• rate this
    +3

    Comment number 16.

    Hey Jon. Firstly, it's Winter here, don't buy raspberries in Winter. Secondly, this is Australia. Don't buy French cheese. Buy Aussie cheese. Supermarket own brand tasty (i.e. Mature) Cheddar is around $8/kilo. Finally, 1Kg economy bacon in say Coles, plus 1 doz free range eggs and a toaster slice loaf will set you back about $14 and will do around 10 DIY bacon/egg sangas. Work to a budget mate

  • rate this
    +2

    Comment number 15.

    I am a Sydney resident and agree wholeheartedly that it is expensive, but apart from the bacon and egg sandwich (agree $12 is ridiculous) you use raspberries and French cheese as examples? Seriously? Raspberries are out of season (it's winter so they were probably imported), and French cheese presumably has to come from France which is, oh, 17,000 odd kms away.

  • rate this
    +2

    Comment number 14.

    Yes, I was amused by your eclectic diet,Jon,tho you were merely window-shopping for your interesting article.Here in UK, I had no idea of prices like that in Oz. I knew its economy has weathered the global crisis better than most.But I had no idea of the cost of living.An important item you failed to mention in your article(I blame your awful diet:)) is the average wage.It would have been helpful.

  • rate this
    +2

    Comment number 13.

    Sadly, all of the previous comments are correct . Australia is a great country, it has magnificent scenery and its people seem outwardly to enjoy a high standard of living. It seems the lack of community and culture is the price that is paid.
    A visitor fom the UK once described it as ' Yeah really nice here ,but its like living in the witness protection program "
    Perfect !

  • rate this
    +1

    Comment number 12.

    @11: What Australia has been doing "right" is ripping minerals out of the ground & exporting them to China in record amounts & record prices. For the time being, those prices have abated. (Although most appear to have bottomed & rising again). This allowed successive governments to pork-barrel the electorate with middle-class welfare which was used to inflate housing prices.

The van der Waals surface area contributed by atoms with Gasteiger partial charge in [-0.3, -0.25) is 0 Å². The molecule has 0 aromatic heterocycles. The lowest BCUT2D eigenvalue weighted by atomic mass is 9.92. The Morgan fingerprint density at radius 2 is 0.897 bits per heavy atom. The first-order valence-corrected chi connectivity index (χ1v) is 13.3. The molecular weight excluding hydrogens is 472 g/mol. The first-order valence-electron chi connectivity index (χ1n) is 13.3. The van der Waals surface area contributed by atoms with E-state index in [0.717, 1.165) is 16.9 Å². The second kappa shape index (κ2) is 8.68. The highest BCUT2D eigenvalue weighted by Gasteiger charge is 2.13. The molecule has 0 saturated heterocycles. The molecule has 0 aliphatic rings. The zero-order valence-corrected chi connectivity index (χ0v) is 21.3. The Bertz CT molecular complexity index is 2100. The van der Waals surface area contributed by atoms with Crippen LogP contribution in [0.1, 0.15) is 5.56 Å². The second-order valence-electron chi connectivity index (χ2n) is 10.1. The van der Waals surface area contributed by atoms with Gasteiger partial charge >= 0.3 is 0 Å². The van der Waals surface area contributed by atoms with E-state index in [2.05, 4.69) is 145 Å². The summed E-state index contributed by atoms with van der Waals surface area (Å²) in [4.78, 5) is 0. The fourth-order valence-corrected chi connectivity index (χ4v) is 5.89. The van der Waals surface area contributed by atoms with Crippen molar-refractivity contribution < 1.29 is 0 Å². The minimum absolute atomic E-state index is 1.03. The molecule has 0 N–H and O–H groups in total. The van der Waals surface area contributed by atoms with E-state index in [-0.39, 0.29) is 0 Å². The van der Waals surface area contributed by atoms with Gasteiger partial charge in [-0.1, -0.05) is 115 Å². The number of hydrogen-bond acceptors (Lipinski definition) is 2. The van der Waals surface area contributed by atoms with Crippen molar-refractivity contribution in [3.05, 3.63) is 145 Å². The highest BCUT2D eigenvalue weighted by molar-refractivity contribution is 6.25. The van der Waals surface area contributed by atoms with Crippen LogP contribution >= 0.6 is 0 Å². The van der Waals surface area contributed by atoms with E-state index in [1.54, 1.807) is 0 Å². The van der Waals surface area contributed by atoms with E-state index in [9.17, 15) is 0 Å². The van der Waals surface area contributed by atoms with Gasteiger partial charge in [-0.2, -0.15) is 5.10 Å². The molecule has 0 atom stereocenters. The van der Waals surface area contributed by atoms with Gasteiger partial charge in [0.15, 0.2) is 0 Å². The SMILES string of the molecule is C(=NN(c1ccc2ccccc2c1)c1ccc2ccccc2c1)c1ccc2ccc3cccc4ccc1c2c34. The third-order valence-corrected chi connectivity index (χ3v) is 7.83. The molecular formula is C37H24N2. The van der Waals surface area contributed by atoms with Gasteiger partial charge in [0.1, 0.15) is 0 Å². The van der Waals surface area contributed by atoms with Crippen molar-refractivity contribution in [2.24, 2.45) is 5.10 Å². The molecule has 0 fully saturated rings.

• rate this
    -3

    Comment number 11.

    Swing Lowe thats a bit below the belt and harsh about Australia! Considering the Australian economy is far better shape than the Uk and most other western countries one has to wonder what the Aussies are doing right! Oh yes thats right domestic product is expensive and wages are high!! MIght be a clue why the Aussie mantra is to buy Australian made! Sydney is gorgeous full of history!

  • rate this
    -2

    Comment number 10.

    Visited Oz, son works there - if I was 30 years younger I'd go myself! Nice people, plenty work - if you are willing to work, good wages, beautiful country. Cost of living high, but wages higher. So stop the moaning & criticism - it's a great country

  • Comment number 9.

    This comment was removed because the moderators found it broke the house rules. Explain.

  • rate this
    -2

    Comment number 8.

    Nobody likes to work in Oz, so the food prices stays high.

    Nothing else there anyways but beer.

  • rate this
    -2

    Comment number 7.

    I hear food is cheap in PNG

  • rate this
    +1

    Comment number 6.

    The thought of anyone wanting to live in Oz is a joke in itself, I have visit the country on 3 occasions each time found it soulless, culture-less and devoid of true community. Like a brothel it is something to visit out of pure curiosity but you would not want to repeat unless you had to for work reasons.

  • rate this
    +1

    Comment number 5.

    I was in Sydney last month, first time for 5yrs, and was appalled at the price rises. The exchange rate is artificially high because of minerals but has devastated the rest of the economy, especially tourism. It is cheaper for Australians to holiday in Bali or Fiji! Taking my grandchildren for a treat was crushingly expensive. Bit like visiting London but worse.

  • rate this
    0

    Comment number 4.

    The only way to stabilize house prices is to fill the demand, particularly in
    the £200K category where demand will be at its highest from first time
    buyers wanting affordable properties.Inflation would defeat the whole
    object of the Government's Loan Scheme and would soon cause Mayhem
    in the Economy. Talk of more Quantative Easing is crazy as this is
    could stoke inflation.